First responders and members of other public safety organizations organized to call for Congress to restore net neutrality regulations following an incident from earlier this month that saw Verizon cripple the Santa Clara County Fire Department's firefighting vehicle OES 5262 while it was combating a major fire. The effort comes in the form of an open letter that has already been signed by over 1,000 emergency workers in the United States and is still making the rounds online. The communication will be sent to Congress later this year, according to Fight for the Future, one of the most vocal nonprofits in the country advocating for the return of net neutrality.
The 2015 Title II protections preventing Internet service providers from throttling online content based on its source have been repealed by the Federal Communications Commission earlier this year as part of what proved to be an extremely polarizing move. A bill that would turn the principles of the open Internet into law has been introduced by Republican Representative Mike Coffman last month but is unlikely to move anywhere before this year's mid-term elections taking place in early November. While nonprofits are using Verizon's gaffe as another argument for reinstating the rules, net neutrality protections likely wouldn't have prevented the incident from happening as the fire department in question was throttled because it exceeded its monthly data cap, i.e. its ability to use the firm's mobile service has been limited in an indiscriminate manner.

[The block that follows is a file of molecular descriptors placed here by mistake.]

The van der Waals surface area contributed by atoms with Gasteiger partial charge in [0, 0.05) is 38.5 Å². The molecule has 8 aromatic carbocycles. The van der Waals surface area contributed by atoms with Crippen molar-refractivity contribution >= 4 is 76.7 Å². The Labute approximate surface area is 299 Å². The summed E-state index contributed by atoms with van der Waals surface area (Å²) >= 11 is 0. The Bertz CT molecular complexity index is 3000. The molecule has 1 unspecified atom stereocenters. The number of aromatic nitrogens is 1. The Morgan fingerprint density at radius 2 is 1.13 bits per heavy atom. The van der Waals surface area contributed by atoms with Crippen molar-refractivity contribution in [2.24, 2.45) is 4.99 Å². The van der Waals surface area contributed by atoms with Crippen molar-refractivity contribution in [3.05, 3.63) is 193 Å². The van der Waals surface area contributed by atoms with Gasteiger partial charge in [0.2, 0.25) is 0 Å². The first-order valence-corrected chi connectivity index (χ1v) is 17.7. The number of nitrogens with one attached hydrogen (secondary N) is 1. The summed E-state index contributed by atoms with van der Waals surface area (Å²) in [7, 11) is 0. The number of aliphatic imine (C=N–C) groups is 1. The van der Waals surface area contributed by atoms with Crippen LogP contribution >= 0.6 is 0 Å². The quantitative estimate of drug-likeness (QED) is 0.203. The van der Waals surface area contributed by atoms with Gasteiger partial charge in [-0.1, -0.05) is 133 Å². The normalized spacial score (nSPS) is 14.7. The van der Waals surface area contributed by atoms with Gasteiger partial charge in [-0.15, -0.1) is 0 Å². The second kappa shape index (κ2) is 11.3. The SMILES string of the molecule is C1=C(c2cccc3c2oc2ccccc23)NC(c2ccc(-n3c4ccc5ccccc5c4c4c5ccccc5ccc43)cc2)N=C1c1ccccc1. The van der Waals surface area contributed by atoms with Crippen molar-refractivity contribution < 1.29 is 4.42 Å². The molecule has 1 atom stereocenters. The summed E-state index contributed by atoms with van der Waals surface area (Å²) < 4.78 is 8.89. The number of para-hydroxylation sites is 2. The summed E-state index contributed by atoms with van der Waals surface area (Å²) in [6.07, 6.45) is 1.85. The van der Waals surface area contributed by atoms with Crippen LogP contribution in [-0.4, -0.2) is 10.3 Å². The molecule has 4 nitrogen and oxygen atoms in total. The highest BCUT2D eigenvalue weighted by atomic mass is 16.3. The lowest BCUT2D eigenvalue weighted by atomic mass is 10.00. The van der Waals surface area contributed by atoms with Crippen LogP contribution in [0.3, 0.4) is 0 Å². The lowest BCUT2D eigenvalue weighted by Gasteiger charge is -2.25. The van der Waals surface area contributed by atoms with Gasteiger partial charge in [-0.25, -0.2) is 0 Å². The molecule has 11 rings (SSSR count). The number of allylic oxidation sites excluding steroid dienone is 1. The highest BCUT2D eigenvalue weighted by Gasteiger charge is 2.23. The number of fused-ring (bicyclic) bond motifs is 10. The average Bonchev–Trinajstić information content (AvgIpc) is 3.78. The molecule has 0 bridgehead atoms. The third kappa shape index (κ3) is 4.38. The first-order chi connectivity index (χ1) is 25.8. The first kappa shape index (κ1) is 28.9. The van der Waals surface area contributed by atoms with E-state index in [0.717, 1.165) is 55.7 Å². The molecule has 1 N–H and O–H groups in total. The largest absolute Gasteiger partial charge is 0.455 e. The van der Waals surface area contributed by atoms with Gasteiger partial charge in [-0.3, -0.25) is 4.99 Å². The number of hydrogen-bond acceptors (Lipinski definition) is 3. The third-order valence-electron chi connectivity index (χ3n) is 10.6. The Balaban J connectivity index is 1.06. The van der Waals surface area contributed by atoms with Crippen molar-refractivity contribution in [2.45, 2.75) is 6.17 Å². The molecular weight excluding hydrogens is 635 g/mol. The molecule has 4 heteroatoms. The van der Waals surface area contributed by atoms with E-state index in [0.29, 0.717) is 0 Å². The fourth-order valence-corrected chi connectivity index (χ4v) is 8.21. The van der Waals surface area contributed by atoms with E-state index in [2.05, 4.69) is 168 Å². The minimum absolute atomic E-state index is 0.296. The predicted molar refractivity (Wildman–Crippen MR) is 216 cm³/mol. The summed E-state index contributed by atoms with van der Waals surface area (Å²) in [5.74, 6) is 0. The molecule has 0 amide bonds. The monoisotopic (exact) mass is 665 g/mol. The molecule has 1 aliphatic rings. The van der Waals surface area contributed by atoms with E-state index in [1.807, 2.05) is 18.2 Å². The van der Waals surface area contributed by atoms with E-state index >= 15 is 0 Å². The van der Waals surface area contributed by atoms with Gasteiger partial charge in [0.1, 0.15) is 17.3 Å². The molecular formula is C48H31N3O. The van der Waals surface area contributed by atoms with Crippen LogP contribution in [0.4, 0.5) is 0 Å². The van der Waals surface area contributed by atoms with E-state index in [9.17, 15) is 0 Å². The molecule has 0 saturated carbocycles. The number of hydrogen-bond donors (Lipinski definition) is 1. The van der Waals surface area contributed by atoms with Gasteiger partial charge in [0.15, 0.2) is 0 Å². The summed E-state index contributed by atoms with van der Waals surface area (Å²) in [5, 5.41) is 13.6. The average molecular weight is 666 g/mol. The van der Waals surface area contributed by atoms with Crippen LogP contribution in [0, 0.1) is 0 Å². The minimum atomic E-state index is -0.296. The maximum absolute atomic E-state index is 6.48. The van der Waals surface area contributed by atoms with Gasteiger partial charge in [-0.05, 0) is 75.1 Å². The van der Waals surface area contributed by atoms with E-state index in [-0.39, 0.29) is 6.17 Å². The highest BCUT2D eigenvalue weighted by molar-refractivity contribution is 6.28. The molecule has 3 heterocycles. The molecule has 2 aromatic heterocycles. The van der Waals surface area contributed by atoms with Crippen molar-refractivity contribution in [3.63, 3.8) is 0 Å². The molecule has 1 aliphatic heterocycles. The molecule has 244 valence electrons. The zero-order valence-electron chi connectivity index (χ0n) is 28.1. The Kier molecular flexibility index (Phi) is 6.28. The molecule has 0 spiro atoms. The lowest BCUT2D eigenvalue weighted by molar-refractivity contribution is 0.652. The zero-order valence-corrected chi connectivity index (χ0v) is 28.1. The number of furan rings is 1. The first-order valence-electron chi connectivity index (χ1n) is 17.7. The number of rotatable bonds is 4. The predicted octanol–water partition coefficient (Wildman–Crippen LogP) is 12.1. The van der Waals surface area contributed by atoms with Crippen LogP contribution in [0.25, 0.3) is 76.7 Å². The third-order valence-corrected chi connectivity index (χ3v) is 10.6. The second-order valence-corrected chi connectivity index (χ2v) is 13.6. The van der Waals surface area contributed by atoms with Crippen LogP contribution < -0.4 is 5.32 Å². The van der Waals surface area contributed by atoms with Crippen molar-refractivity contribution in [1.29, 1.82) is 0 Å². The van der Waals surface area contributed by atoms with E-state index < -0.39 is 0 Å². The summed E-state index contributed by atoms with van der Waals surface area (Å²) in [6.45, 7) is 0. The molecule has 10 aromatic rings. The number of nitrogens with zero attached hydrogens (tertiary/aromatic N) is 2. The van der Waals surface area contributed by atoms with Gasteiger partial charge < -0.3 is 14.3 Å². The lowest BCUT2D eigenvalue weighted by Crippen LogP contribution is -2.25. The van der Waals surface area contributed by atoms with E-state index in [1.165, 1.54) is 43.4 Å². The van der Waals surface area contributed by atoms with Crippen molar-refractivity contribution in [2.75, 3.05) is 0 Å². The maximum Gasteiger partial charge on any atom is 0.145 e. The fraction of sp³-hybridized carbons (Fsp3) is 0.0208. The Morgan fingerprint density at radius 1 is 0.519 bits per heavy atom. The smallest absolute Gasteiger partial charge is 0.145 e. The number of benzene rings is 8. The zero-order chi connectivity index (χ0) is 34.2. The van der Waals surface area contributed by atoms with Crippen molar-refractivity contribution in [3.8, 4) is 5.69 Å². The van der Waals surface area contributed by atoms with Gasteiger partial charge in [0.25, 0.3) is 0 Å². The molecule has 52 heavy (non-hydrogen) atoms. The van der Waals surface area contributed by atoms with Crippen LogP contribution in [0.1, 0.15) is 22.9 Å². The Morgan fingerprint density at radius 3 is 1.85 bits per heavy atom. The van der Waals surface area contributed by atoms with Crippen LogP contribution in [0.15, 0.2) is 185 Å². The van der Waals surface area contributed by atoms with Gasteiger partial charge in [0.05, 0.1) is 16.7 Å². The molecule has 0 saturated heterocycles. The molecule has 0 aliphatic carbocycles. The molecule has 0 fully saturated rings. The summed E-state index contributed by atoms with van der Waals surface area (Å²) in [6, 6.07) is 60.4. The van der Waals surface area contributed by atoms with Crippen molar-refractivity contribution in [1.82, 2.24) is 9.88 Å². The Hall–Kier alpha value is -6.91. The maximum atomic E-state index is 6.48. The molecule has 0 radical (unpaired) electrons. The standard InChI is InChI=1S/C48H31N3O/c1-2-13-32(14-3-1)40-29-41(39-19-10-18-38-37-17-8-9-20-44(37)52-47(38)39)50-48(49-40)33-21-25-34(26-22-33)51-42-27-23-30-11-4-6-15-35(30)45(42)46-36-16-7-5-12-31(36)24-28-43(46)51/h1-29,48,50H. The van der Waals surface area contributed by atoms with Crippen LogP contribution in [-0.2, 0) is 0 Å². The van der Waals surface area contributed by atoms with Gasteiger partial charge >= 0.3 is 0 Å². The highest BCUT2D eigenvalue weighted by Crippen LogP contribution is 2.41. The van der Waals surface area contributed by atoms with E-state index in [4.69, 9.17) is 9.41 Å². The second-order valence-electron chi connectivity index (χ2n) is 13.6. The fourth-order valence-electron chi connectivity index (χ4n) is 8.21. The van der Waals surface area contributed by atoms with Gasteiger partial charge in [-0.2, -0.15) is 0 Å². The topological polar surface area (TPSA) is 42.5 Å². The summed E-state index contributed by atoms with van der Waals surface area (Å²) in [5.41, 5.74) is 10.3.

In response to the outcry, Verizon vowed to deliver a specialized plan devised for public safety agencies that will prevent such scenarios from happening again. The FCC has been heavily criticized for its net neutrality repeal that many advocates argue only benefits ISPs and puts countless small businesses at risk of being effectively censored from the World Wide Web. While AT&T and a number of other parties that benefit from the lack of such protections recently called for net neutrality to be codified by Capitol Hill, they're still opposing any move that would outlaw paid prioritization, what critics claim is just a differently presented version of throttling.